Photo: Claus Grue/WCC

Photo: Claus Grue/WCC

*By Claus Grue

Since he moved to Israel from the US 44 years ago, Daniel Seidemann has devoted his life to the Israeli-Palestinian conflict and particularly the situation in Jerusalem, which he sees as a key issue in solving the conflict.

In the wake of the Six Day War in 1967, it became clear to him that the war of defence had turned into a war of expansion – in some cases with biblical undertones, and that Israel faced a threat of isolation as a result of that.

“Having served in the Israeli army myself, it took me many years to use the term occupation. But in no good conscious can I describe the reality of east Jerusalem and the West Bank as other than that. For most of the time since 1967, the occupation of the West Bank has been military, while it has been of a more colonial nature in east Jerusalem. There is no military rule there, although the Israelis crush anything more radical than a scout meeting. And Palestinians are permanently politically disempowered”, Seidemann explains.

The real awakening for him came in 1991, when Jewish settlers entered Silwan, an Arab village that sits south and southeast of the Old City, right in the shadow of the al Aqsa Mosque.

“The Israeli behaviour in Silwan sucked me into a black hole of space which I’ve never come out of. It was then that I really started to examine the situation. Being occupiers does not give us license to deny or abuse the rights of Palestinians, be they Muslims or Christians”, Seidemann says.

An attorney by profession, his initial approach was legal, but over time he has arrived at the conclusion that the Israeli-Palestinian conflict will be solved in the public – not legal – sphere.

“We are sipping cappuccino at the edge of a volcano. In a sense, Jerusalem is comparable to Los Angeles where continental plates crunch up against each other towards a major earthquake. We both live here, but we keep on doing our best to avoid the choices we face”, he describes the situation.

Seidemann genuinely believes that ending the occupation will be the liberation of both the Israeli and Palestinian people, and he often refers to a quote on slavery by third US president Thomas Jefferson to describe the current situation: “It’s like holding a wolf by the ear – you are scared to hold it and scared of what will happen if you let go”.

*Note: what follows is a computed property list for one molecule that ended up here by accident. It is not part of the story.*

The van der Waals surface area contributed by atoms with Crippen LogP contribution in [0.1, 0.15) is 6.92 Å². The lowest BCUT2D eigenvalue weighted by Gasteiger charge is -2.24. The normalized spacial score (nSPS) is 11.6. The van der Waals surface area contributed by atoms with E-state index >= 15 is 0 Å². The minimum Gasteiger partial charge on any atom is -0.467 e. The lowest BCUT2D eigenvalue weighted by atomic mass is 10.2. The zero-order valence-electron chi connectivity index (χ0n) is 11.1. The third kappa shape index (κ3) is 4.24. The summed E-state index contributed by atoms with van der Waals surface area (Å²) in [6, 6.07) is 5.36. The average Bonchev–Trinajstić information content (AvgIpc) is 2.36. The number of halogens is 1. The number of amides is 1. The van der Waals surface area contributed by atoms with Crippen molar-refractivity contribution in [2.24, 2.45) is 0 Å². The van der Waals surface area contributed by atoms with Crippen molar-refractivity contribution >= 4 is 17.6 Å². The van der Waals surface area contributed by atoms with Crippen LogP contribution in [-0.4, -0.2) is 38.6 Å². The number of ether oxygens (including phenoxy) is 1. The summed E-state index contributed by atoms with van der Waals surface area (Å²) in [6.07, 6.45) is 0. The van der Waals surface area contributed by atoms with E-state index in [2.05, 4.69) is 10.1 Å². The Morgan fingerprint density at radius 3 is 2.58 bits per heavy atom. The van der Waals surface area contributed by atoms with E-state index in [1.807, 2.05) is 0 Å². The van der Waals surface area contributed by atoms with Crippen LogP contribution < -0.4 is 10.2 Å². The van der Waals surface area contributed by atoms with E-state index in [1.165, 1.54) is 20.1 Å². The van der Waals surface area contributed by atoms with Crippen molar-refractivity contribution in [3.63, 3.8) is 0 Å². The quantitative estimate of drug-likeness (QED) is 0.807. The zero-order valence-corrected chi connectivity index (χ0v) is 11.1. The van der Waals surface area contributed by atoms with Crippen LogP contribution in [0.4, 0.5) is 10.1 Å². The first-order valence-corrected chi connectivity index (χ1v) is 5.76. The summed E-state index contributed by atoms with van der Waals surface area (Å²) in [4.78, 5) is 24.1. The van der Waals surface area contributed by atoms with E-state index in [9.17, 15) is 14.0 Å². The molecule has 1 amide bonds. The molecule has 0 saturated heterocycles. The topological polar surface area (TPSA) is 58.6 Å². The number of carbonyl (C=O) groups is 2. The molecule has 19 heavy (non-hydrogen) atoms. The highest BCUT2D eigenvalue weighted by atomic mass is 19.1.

Still, he is convinced that a majority of the Israeli people will support efforts to address the genuine challenges of the occupation and end it.

“On the surface, we are in deep clinical occupation denial, but underneath that, we very well know it must come to an end. The existential threats to both peoples are the same. We are in a state of acute disequilibrium with one land and two peoples, where one is in power and the other lives under occupation. I have a measure of control of my personal and political rights, and Palestinians in east Jerusalem also have rights, but theirs are alienable rights which can be negated and limited by Israel. We’re in a bubble and bubbles burst. That is the unpleasant truth and it will be the death of us if we don’t seriously address it”, Seidemann concludes.

Now in his mid-60s, he continues his tireless work as a” privatized intelligence analyst” gathering relevant facts to see what the ramifications are of continued occupation. And to influence and convince political leaders, governments and other decision makers all over the world of the urgency of solving the Israel-Palestinian conflict. At the centre of that are the geopolitics of contemporary Jerusalem, which has three religions with deep equities in the same city.

“It is a question of taking the complex reality of Jerusalem and providing data. We try to get the facts straight even when they are inconvenient”, Seidemann points out.
Over the years he has gained access to key decision makers in the governments of the world and positioned himself and his organization as worth listening to.
“We try to narrow the gap between the politically impossible and the historically inevitable. At the very least we have great impact on the way the conflict is perceived and what are the time bombs that are about to explode”, he explains.

In spite of the current political climate there is hope and interesting things are happening, according to Seidemann:

“At the moment, we are holding a really bad deck of cards, but that’s the deck we’ve been dealt and there is material in there that we can work with. Netanyahu’s embracement of Trump has changed people’s perception of him and now many people on the right are not pleased with things. Previously, we’ve witnessed the collapse of moderate forces and a polarization of politics. Netanyahu does not want change and sees Mahmoud Abbas as a threat because of his genuine interest in a peaceful solution. At a global level, the old world order is gone and a new one is shaping. When the cement is wet it can be shaped and we must take part in that”, he concludes.

*Claus Grue is a communication consultant for the World Council of Churches.

WCC in solidarity with churches in the Middle East

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